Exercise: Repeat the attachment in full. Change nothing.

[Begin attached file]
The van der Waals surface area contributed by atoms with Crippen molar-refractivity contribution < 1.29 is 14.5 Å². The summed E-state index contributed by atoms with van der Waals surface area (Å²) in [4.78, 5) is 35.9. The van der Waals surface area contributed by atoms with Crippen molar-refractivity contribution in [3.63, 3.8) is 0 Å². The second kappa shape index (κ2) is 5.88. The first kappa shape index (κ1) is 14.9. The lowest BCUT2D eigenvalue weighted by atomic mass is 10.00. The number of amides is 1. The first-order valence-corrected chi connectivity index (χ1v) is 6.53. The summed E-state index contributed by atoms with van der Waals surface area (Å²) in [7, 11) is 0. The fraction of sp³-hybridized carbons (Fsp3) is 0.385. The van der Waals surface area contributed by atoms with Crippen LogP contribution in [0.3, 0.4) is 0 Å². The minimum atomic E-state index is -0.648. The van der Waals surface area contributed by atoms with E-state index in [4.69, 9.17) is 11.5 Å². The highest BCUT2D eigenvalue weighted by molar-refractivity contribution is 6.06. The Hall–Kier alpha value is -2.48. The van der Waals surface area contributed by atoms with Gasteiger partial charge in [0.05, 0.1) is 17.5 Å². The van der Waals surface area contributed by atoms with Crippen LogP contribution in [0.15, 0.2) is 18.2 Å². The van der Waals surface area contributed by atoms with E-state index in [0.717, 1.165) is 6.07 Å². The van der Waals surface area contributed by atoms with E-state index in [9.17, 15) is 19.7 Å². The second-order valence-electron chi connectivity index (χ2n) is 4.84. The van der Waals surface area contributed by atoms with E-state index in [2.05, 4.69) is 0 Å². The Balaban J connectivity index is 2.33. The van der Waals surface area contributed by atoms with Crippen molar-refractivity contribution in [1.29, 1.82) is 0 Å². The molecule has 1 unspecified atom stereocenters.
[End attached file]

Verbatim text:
The van der Waals surface area contributed by atoms with Crippen molar-refractivity contribution < 1.29 is 14.5 Å². The summed E-state index contributed by atoms with van der Waals surface area (Å²) in [4.78, 5) is 35.9. The van der Waals surface area contributed by atoms with Crippen molar-refractivity contribution in [3.63, 3.8) is 0 Å². The second kappa shape index (κ2) is 5.88. The first kappa shape index (κ1) is 14.9. The lowest BCUT2D eigenvalue weighted by atomic mass is 10.00. The number of amides is 1. The first-order valence-corrected chi connectivity index (χ1v) is 6.53. The summed E-state index contributed by atoms with van der Waals surface area (Å²) in [7, 11) is 0. The fraction of sp³-hybridized carbons (Fsp3) is 0.385. The van der Waals surface area contributed by atoms with Crippen LogP contribution in [0.3, 0.4) is 0 Å². The minimum atomic E-state index is -0.648. The van der Waals surface area contributed by atoms with E-state index in [4.69, 9.17) is 11.5 Å². The highest BCUT2D eigenvalue weighted by molar-refractivity contribution is 6.06. The Hall–Kier alpha value is -2.48. The van der Waals surface area contributed by atoms with Gasteiger partial charge in [0.05, 0.1) is 17.5 Å². The van der Waals surface area contributed by atoms with Crippen LogP contribution in [0.15, 0.2) is 18.2 Å². The van der Waals surface area contributed by atoms with E-state index in [0.717, 1.165) is 6.07 Å². The van der Waals surface area contributed by atoms with E-state index in [9.17, 15) is 19.7 Å². The second-order valence-electron chi connectivity index (χ2n) is 4.84. The van der Waals surface area contributed by atoms with E-state index in [2.05, 4.69) is 0 Å². The Balaban J connectivity index is 2.33. The van der Waals surface area contributed by atoms with Crippen molar-refractivity contribution in [1.29, 1.82) is 0 Å². The molecule has 1 unspecified atom stereocenters.